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RECOVERY CONSULTANTS v. MARILAN SHIH-HSIEH ET AL. (11/22/88)

SUPREME COURT OF NEW YORK, APPELLATE DIVISION, FIRST DEPARTMENT 1988.NY.52545 <http://www.versuslaw.com>; 534 N.Y.S.2d 374; 141 A.D.2d 272 November 22, 1988 RECOVERY CONSULTANTS, INC., AS ASSIGNEE OF THE SANDS HOTEL, RESPONDENT-APPELLANT,v.MARILAN SHIH-HSIEH ET AL., APPELLANTS-RESPONDENTS Cross appeals from so much of an order of the Supreme Court (Beatrice Shainswit, J.), entered February 4, 1988 in New York County, as denied a motion by defendants to dismiss the amended complaint, and as granted the motion of defendant Nelson Shih-Hsieh to vacate a default judgment entered against him. Arnold Koenig of counsel (Margolies & Koenig, attorneys), for respondent-appellant. Elliot B. Pasik of counsel (Rivkin, Radler, Dunne & Bayh, attorneys), for appellants-respondents. Sullivan, J. P. Carro, Milonas, Rosenberger and Wallach, JJ., concur. Author: Sullivan


Cross appeals from so much of an order of the Supreme Court (Beatrice Shainswit, J.), entered February 4, 1988 in New York County, as denied a motion by defendants to dismiss the amended complaint, and as granted the motion of defendant Nelson Shih-Hsieh to vacate a default judgment entered against him.

Sullivan, J. P. Carro, Milonas, Rosenberger and Wallach, JJ., concur.

Author: Sullivan

 Opinion OF THE COURT

Recovery Consultants, Inc., as assignee of the Sands Hotel, seeks the recovery of $1,000,000 and accrued interest from March 1982 against Marilan Shih-Hsieh and her son, Nelson, who were guests of the hotel at the time the alleged debt was incurred. The original complaint alleged a single cause of action against Marilan, based on 20 checks drawn by her, each in the amount of $50,000, totaling $1,000,000, payable to the Sands Hotel. A second cause of action was asserted against Nelson, based on his execution of a $1,000,000 check, also payable to the Sands Hotel. Their pro se answer alleged that "[the] cheques (markers) were for the sole purpose of gambling" and that "[gambling] debts are unenforceable in the State of New York and in the State of Nevada." The answer also asserted that Nelson was "not [a] principal" in the transaction.

Recovery eventually served an amended complaint, which is at issue here, asserting three causes of action against Marilan and one against Nelson. The first cause of action alleges a $1,000,000 loan to Marilan, while the second is based on the 20 $50,000 counter checks or markers which she signed. The third cause of action alleges breach of contract. The cause of action against Nelson is based on his $1,000,000 check.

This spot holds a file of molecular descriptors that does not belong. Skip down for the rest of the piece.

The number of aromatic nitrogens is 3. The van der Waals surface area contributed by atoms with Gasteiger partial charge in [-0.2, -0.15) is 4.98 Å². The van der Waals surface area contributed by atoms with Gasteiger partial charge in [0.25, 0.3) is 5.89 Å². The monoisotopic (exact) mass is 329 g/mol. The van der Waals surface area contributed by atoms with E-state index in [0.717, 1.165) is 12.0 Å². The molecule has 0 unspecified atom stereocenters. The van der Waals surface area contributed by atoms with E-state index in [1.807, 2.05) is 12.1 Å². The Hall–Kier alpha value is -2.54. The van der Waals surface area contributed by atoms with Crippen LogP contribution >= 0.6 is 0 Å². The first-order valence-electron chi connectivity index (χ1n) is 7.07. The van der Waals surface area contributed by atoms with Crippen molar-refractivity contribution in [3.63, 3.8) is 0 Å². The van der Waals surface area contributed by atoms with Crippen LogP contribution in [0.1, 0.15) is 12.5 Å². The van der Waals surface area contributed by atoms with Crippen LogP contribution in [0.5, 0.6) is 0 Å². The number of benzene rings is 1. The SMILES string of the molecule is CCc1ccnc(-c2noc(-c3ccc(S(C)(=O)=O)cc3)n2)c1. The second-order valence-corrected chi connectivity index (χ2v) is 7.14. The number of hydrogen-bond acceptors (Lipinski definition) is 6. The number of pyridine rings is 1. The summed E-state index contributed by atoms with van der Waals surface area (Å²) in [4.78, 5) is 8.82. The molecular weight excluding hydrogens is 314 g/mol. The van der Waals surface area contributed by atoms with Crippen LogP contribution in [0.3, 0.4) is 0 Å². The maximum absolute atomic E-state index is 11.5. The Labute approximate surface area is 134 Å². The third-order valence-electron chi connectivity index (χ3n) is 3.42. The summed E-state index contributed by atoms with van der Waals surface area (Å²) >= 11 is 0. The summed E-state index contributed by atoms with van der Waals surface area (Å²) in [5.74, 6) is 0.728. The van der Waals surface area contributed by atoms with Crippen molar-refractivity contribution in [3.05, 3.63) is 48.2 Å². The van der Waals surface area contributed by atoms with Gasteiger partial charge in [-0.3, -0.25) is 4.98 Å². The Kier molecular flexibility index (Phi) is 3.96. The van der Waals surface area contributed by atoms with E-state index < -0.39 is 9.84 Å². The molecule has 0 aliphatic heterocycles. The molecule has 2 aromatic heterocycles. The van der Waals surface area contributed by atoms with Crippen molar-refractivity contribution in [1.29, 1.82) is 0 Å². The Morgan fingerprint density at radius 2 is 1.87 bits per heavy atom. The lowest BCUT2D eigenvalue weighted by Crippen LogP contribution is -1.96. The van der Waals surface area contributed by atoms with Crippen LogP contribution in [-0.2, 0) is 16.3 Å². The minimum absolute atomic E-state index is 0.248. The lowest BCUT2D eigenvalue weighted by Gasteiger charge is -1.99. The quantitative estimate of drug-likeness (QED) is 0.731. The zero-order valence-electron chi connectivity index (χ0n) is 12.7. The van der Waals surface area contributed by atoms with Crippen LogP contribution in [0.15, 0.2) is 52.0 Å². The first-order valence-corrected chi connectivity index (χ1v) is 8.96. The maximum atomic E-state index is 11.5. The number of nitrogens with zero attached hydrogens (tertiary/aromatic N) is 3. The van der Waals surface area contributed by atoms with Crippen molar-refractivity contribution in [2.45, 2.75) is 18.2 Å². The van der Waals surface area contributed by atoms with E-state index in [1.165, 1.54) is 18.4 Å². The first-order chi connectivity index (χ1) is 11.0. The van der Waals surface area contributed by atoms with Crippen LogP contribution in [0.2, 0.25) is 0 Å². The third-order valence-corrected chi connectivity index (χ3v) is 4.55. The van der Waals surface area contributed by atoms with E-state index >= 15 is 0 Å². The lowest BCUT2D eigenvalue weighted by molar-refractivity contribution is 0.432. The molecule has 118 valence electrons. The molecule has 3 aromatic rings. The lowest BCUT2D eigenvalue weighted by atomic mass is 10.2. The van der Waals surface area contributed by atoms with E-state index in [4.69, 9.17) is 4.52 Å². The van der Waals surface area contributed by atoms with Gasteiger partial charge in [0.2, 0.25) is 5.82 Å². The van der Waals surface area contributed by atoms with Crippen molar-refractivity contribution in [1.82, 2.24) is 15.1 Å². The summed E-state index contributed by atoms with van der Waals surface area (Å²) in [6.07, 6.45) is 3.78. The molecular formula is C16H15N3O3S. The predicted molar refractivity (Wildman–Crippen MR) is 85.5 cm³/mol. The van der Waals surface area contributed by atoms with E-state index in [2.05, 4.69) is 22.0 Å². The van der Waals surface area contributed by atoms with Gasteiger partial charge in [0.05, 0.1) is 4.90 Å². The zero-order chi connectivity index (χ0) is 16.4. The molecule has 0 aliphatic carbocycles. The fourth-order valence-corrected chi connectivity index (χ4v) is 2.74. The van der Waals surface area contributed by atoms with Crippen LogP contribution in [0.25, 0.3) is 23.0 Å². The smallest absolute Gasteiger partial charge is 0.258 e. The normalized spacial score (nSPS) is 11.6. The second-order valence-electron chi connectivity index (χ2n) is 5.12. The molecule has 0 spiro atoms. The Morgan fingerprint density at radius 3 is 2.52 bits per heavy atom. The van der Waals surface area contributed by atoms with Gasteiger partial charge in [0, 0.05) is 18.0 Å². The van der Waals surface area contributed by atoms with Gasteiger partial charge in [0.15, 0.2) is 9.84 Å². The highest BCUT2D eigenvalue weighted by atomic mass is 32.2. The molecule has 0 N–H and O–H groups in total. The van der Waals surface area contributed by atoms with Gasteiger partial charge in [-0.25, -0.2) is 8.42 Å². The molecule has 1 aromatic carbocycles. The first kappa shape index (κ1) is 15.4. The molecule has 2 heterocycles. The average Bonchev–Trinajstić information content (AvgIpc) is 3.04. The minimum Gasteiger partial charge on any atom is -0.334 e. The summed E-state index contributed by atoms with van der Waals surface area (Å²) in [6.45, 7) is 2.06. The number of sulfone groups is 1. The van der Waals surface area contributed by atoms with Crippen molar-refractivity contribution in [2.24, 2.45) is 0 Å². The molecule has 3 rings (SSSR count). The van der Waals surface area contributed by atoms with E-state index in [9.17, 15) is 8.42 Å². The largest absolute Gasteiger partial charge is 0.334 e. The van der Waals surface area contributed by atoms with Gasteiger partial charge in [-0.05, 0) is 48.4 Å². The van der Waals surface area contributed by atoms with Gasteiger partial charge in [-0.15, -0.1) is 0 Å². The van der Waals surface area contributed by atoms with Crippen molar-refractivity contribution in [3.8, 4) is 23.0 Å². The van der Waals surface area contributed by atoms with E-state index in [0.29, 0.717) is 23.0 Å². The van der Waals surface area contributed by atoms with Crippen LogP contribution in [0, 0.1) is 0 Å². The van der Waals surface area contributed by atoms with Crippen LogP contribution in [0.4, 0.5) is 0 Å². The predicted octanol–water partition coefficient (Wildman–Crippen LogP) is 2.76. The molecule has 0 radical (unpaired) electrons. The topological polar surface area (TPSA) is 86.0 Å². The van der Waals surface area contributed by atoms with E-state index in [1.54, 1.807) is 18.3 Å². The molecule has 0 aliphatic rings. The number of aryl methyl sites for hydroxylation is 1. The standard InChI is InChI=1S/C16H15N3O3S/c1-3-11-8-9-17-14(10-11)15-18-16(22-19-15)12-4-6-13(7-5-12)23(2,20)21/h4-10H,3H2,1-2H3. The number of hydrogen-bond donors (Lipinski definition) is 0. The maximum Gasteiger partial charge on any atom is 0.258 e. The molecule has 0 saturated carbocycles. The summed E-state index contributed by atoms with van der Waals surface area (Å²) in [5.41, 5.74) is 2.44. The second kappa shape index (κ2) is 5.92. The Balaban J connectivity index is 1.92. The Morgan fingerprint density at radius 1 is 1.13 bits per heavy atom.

Shortly after service of the amended complaint, which was timely answered, Marilan was exhaustively deposed. Although a notice to take his deposition was also served upon Nelson, he refused to appear, complaining to plaintiff's counsel, prior to the date set for deposition, that as a mere "bystander", whose sole involvement in the transaction at issue was the gratuitous giving of a personal $1,000,000 check to the Sands Hotel "as a gesture of appreciation," his testimony would be "wasteful and unnecessary". As a result of his nonappearance, Nelson's answer was, over his opposition, stricken and a judgment in the sum of $1,468,672.50, representing principal and interest, entered against him.

After retaining counsel, the Shih-Hsiehs moved to vacate the default judgment and for summary judgment dismissing the amended complaint, arguing that the amount in dispute represented an unenforceable Nevada gambling debt. In her affidavit in support of summary judgment, opposed solely by an attorney's affirmation, not made on personal knowledge and advancing a legal argument only, Marilan described the underlying incident in detail. She was a guest at the hotel with her two adult children from March 23 through March 28, 1982. Upon her arrival, she applied for and received a $1,000,000 line of credit, which was arranged by Mr. Smythe, the hotel president, so that she could play blackjack at the hotel's casino. In exchange for her $50,000 "marker", know also as a counter check, she received a stack of chips of a similar value. In all, she signed 20 markers, each in the sum of $50,000, receiving commensurate value in chips, all of which she lost at the blackjack tables. The ...


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